LISTEN: 4 Simmering Protest Songs from Neil Young’s New Album PEACE TRAIL

by Peter Wendel
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NeilYoungPeaceTrailArtAs constant as the sun rising in the East, Neil Young is still out there railing against the evil ways of the government and the greed of the powerful – just as he’s been doing for decades with songs like “Ohio,” the chilling anti-war anthem, and “Vampire Blues,” a track that condemns America’s blood-sucking addiction to its own natural resources.

The difference is that now, many miles down the road, Neil’s message is even more urgent. It seems now the message is above all else.

Neil makes his fiery (and ongoing) case against the Powers that Be on his new – mainly acoustic – protest album, fittingly titled, Peace Trail. Mr. Young is nothing if not persistent (not to mention relevant) as he takes on topics ripped right from the headlines, like our all-consuming fear of terrorism, the Dakota Access oil pipeline encroaching on sacred Native American land and the foul water that’s poisoned the people of Flint, MI.

NeilYoungWikiPerOleHagenFeaturedNeil began writing the 10 stripped-down tracks for Peace Trail soon after the summer release of his unconventional album, Earth – an LP that mixes live performances with “wildlife special effects.”

He recorded Peace Trail at Rick Rubin’s Shangri-La Studios (hidden somewhere in Malibu, CA) with just two other musicians, bassist Paul Bushnell and drummer Jim Keltner. Reportedly, most of the album’s 10 tracks were finalized in only a few takes.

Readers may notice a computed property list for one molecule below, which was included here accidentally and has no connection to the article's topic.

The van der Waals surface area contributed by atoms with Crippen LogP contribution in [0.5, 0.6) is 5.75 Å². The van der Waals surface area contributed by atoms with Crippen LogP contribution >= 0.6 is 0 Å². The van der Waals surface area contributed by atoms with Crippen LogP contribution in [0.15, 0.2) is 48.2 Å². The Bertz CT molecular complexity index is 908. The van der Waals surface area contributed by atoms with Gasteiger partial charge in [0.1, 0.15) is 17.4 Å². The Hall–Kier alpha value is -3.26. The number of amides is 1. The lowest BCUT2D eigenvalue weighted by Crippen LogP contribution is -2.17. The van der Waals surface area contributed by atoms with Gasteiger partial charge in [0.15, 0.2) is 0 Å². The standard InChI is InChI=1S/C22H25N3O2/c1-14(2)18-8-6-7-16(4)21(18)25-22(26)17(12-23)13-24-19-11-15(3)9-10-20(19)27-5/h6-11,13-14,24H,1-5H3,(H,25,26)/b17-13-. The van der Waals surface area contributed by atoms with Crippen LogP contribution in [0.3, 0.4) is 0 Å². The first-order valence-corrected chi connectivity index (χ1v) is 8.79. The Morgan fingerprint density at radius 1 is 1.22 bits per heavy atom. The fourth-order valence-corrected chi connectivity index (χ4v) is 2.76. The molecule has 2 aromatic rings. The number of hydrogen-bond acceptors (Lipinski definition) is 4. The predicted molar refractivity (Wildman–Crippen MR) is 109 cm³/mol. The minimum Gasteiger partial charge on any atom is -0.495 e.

Neil Young
Peace Trail (2016)

“Indian Givers” mixes two of Neil’s favorite topics, the white man’s persecution of Native Americans and other indigenous people (e.g., “Pocahontas,” “Cortez The Killer”) and America’s abuse of the environment (e.g., “After The Gold Rush,” “After The Garden”). Young visited Standing Rock this past November – the site of a bitter, ongoing protest over the infamous Dakota Access Pipeline which threatens the sanctity of Sioux sacred lands. For Neil, this is yet another instance of the white man taking from Native Americans. The irony and sarcasm tied up in the title “Indian Givers” is classic Neil Young.

Neil Young
Peace Trail (2016)

The album’s opening title track is a thumping fuzzed-up meditation on the changing world – and whether to adapt or give it all up. As for Neil, he’s hitting the “Peace Trail.”

The world is full of changes
Sometimes all these changes make me sad
(I have to plant them seeds
Till something new is growing)

Neil Young
Peace Trail (2016)

Neil gets up on his soap box and preaches about how we’ve lost our way.

I’m lost in this new generation
Left me behind, it seems
Listening to the shadow of Jimi Hendrix
“Purple Haze” soundin’ like TV

Neil Young
Peace Trail (2016)

Shrill harmonica blasts punctuate this track about the paranoia and xenophobia that come with our fear of terrorism.

Peter Wendel is a journalist and PR consultant. He's attended hundreds of concerts and festivals, including the Peach, Mountain Jam, the All Good and Lockn'. He's ridden legendary Grateful Dead runs from Ventura County Fairgrounds to Irvine Meadows (CA) from the Nassau Coliseum (NY) to the Boston Garden (MA). Peter is a former U.S. Marine who – after running into trouble with every last one of his commanding officers – received an honorable discharge and a direct order never to return. Born in California and raised in New Jersey, Peter lived in Boston and Joshua Tree (CA) before settling in the nation's capital. Find him on tour at